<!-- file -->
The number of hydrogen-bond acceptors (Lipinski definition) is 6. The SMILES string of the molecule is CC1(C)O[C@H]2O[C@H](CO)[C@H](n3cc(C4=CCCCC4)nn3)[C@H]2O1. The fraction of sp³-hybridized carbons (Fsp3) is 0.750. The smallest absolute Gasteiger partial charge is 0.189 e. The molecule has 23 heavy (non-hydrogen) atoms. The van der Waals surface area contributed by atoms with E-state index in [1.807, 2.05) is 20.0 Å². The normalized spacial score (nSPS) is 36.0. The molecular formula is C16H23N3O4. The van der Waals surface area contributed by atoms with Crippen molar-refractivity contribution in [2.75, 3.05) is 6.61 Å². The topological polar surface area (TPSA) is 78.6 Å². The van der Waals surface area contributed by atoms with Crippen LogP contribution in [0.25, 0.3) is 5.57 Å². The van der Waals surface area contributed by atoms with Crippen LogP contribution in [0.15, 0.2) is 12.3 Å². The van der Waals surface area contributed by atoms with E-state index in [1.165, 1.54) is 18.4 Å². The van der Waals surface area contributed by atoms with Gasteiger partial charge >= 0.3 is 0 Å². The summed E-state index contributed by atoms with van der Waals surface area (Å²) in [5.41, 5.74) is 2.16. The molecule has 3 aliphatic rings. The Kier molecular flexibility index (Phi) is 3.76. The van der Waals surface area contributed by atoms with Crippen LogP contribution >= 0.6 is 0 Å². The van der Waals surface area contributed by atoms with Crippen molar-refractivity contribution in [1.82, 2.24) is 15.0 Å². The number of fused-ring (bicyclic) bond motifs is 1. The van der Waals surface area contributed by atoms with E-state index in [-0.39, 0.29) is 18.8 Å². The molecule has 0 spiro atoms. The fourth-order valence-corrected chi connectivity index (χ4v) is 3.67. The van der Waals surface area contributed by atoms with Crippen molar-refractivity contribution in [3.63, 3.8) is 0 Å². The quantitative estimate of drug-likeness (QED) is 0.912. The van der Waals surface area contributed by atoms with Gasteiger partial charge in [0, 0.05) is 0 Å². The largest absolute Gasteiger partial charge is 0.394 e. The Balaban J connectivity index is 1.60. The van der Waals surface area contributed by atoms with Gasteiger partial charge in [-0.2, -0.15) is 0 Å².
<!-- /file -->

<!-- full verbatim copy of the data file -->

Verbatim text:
The number of hydrogen-bond acceptors (Lipinski definition) is 6. The SMILES string of the molecule is CC1(C)O[C@H]2O[C@H](CO)[C@H](n3cc(C4=CCCCC4)nn3)[C@H]2O1. The fraction of sp³-hybridized carbons (Fsp3) is 0.750. The smallest absolute Gasteiger partial charge is 0.189 e. The molecule has 23 heavy (non-hydrogen) atoms. The van der Waals surface area contributed by atoms with E-state index in [1.807, 2.05) is 20.0 Å². The normalized spacial score (nSPS) is 36.0. The molecular formula is C16H23N3O4. The van der Waals surface area contributed by atoms with Crippen molar-refractivity contribution in [2.75, 3.05) is 6.61 Å². The topological polar surface area (TPSA) is 78.6 Å². The van der Waals surface area contributed by atoms with Crippen LogP contribution in [0.25, 0.3) is 5.57 Å². The van der Waals surface area contributed by atoms with Crippen LogP contribution in [0.15, 0.2) is 12.3 Å². The van der Waals surface area contributed by atoms with E-state index in [1.165, 1.54) is 18.4 Å². The van der Waals surface area contributed by atoms with Gasteiger partial charge >= 0.3 is 0 Å². The summed E-state index contributed by atoms with van der Waals surface area (Å²) in [5.41, 5.74) is 2.16. The molecule has 3 aliphatic rings. The Kier molecular flexibility index (Phi) is 3.76. The van der Waals surface area contributed by atoms with Crippen LogP contribution >= 0.6 is 0 Å². The van der Waals surface area contributed by atoms with Crippen molar-refractivity contribution in [1.82, 2.24) is 15.0 Å². The number of fused-ring (bicyclic) bond motifs is 1. The van der Waals surface area contributed by atoms with E-state index in [-0.39, 0.29) is 18.8 Å². The molecule has 0 spiro atoms. The fourth-order valence-corrected chi connectivity index (χ4v) is 3.67. The van der Waals surface area contributed by atoms with Crippen molar-refractivity contribution in [3.63, 3.8) is 0 Å². The quantitative estimate of drug-likeness (QED) is 0.912. The van der Waals surface area contributed by atoms with Gasteiger partial charge in [0, 0.05) is 0 Å². The largest absolute Gasteiger partial charge is 0.394 e. The Balaban J connectivity index is 1.60. The van der Waals surface area contributed by atoms with Gasteiger partial charge in [-0.2, -0.15) is 0 Å².